Growing Greener Cities
Search the full text of this book:

Powered by Google

Growing Greener Cities
Urban Sustainability in the Twenty-First Century

Eugenie L. Birch and Susan M. Wachter, Editors

424 pages | 6 x 9 | 17 color, 55 b/w illus.
Paper 2008 | ISBN 978-0-8122-2037-7 | $34.95s | £23.00 | Add to cart
Ebook 2011 | ISBN 978-0-8122-0409-4 | $34.95s | £23.00 | About | Add to cart
A volume in the City in the Twenty-First Century series
View table of contents

"Growing Greener Cities offers invaluable evidence that we can grow our cities' economies while continuing to repair their ecological foundation. The authors illustrate how the two go hand in hand and offer concrete methods for fixing some of the most challenging issues cities face today."—Andy Altman, Deputy Mayor for Economic Development, Philadelphia

"Now more than ever, we need vibrant, attractive cities to counter the unsustainable impacts of suburban sprawl. This book shows how to use green infrastructure—from heat- and water-absorbing green roofs to restorative neighborhood parks—to draw and hold residents and businesses while improving environmental quality. It's an essential read for anyone interested in making our cities strong and sustainable."—Frances Beinecke, President, Natural Resources Defense Council

"These authors provide a rich menu of ideas and examples for transforming our cities into models of energy efficiency, sustainability, quality living and economic revitalization."—Bruce Babbitt, former Secretary of the Interior and author of Cities in the Wilderness: A New Vision of Land Use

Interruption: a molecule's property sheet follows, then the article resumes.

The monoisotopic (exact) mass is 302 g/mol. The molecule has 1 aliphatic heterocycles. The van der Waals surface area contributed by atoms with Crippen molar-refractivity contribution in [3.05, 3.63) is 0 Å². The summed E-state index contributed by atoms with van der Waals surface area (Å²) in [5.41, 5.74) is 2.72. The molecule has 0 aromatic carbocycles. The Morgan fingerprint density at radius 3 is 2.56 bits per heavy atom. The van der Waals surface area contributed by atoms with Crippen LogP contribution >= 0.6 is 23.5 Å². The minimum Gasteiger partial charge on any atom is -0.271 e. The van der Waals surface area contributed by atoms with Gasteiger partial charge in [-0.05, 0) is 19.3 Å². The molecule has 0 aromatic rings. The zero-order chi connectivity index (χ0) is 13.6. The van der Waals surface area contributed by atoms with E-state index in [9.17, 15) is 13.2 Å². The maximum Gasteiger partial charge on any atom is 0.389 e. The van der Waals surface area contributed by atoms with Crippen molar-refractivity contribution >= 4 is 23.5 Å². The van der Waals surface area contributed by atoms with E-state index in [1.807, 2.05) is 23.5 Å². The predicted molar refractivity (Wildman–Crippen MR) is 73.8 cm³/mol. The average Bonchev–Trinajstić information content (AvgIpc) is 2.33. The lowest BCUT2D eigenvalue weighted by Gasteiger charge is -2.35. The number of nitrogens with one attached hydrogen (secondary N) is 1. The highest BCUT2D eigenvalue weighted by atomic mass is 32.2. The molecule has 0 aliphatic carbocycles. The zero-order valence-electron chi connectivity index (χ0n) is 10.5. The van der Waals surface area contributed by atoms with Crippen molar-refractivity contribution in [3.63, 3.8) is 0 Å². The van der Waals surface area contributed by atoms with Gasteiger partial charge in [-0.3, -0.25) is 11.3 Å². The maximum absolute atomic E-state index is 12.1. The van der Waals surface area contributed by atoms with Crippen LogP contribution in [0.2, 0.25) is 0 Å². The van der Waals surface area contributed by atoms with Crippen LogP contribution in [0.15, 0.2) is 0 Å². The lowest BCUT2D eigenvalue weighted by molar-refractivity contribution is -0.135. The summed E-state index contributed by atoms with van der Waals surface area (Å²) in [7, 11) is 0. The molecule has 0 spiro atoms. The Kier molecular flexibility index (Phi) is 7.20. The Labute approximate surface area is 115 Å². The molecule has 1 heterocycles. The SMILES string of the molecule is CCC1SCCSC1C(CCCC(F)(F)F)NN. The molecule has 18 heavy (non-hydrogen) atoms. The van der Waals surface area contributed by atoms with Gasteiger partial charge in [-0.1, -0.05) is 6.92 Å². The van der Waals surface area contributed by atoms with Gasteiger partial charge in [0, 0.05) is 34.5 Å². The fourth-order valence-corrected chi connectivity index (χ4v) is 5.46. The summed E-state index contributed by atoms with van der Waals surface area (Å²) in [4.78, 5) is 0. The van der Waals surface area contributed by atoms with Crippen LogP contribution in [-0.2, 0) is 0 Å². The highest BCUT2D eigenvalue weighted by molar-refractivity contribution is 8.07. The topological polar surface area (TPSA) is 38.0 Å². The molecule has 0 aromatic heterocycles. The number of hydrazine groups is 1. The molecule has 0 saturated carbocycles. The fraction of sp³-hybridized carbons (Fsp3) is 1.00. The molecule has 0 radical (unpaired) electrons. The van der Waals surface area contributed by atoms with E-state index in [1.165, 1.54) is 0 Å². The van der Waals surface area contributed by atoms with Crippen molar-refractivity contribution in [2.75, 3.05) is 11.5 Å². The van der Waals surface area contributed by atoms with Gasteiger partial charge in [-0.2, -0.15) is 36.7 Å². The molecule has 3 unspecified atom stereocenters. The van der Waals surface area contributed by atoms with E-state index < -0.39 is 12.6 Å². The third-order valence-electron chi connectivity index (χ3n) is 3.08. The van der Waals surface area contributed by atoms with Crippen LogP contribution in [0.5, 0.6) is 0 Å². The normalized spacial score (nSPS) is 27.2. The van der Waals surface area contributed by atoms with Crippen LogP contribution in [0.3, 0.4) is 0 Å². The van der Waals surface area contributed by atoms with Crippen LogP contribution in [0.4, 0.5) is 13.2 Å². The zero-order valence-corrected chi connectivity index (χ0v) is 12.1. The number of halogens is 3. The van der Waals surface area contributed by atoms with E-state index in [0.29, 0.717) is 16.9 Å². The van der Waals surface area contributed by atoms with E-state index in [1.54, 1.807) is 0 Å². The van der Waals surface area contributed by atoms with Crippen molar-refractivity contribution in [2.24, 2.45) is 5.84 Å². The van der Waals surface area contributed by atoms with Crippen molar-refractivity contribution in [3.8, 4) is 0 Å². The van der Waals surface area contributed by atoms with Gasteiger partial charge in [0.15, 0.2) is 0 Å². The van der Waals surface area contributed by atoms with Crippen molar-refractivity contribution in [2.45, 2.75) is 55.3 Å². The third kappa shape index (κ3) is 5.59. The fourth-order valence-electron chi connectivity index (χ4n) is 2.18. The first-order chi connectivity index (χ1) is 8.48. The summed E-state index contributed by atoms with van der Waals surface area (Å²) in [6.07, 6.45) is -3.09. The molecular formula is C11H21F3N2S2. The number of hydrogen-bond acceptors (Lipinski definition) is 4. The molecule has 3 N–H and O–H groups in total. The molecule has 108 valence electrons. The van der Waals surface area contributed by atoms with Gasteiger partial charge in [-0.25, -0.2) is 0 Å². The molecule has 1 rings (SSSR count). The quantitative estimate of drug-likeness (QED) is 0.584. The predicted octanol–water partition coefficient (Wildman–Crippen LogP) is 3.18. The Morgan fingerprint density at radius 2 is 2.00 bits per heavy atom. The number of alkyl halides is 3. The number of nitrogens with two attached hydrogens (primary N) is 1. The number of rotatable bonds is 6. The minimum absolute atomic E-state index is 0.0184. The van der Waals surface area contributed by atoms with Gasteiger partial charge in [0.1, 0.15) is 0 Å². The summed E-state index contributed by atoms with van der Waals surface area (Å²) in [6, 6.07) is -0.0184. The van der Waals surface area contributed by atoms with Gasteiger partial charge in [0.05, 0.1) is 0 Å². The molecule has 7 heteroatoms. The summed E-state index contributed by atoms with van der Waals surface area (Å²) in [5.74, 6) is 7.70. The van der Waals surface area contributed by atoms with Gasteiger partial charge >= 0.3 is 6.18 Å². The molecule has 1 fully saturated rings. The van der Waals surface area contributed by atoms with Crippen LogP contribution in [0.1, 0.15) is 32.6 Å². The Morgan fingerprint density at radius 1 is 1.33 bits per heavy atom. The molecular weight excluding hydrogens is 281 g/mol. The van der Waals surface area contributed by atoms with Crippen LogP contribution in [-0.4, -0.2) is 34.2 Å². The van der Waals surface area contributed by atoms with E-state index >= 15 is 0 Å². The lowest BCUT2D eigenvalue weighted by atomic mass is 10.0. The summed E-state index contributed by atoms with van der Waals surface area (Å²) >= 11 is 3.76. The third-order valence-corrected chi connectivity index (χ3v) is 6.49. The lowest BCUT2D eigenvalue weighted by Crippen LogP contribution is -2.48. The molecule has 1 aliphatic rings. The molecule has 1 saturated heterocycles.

Nineteenth-century landscape architect Frederick Law Olmsted described his most famous project, the design of New York's Central Park, as "a democratic development of highest significance." Over the years, the significance of green in civic life has grown. In twenty-first-century America, not only open space but also other issues of sustainability—such as potable water and carbon footprints—have become crucial elements in the quality of life in the city and surrounding environment. Confronted by a U.S. population that is more than 70 percent urban, growing concern about global warming, rising energy prices, and unabated globalization, today's decision makers must find ways to bring urban life into balance with the Earth in order to sustain the natural, economic, and political environment of the modern city.

In Growing Greener Cities, a collection of essays on urban sustainability and environmental issues edited by Eugenie L. Birch and Susan M. Wachter, scholars and practitioners alike promote activities that recognize and conserve nature's ability to sustain urban life. These essays demonstrate how partnerships across professional organizations, businesses, advocacy groups, governments, and individuals themselves can bring green solutions to cities from London to Seattle. Beyond park and recreational spaces, initiatives that fall under the green umbrella range from public transit and infrastructure improvement to aquifer protection and urban agriculture.

Growing Greener Cities offers an overview of the urban green movement, case studies in effective policy implementation, and tools for measuring and managing success. Thoroughly illustrated with color graphs, maps, and photographs, Growing Greener Cities provides a panoramic view of urban sustainability and environmental issues for green-minded city planners, policy makers, and citizens.

Eugenie L. Birch is Lawrence C. Nussdorf Professor of Urban Research and Education and Chair of the Department of City and Regional Planning at the University of Pennsylvania School of Design. Susan M. Wachter is Richard B. Worley Professor of Financial Management and Professor of Real Estate and Finance at The Wharton School of the University of Pennsylvania. Together, they direct the Penn Institute for Urban Research and are the coeditors of Rebuilding Urban Places After Disaster: Lessons from Hurricane Katrina, also available from the University of Pennsylvania Press.

| View your shopping cart | Browse Penn Press titles in Urban Studies | Join our mailing list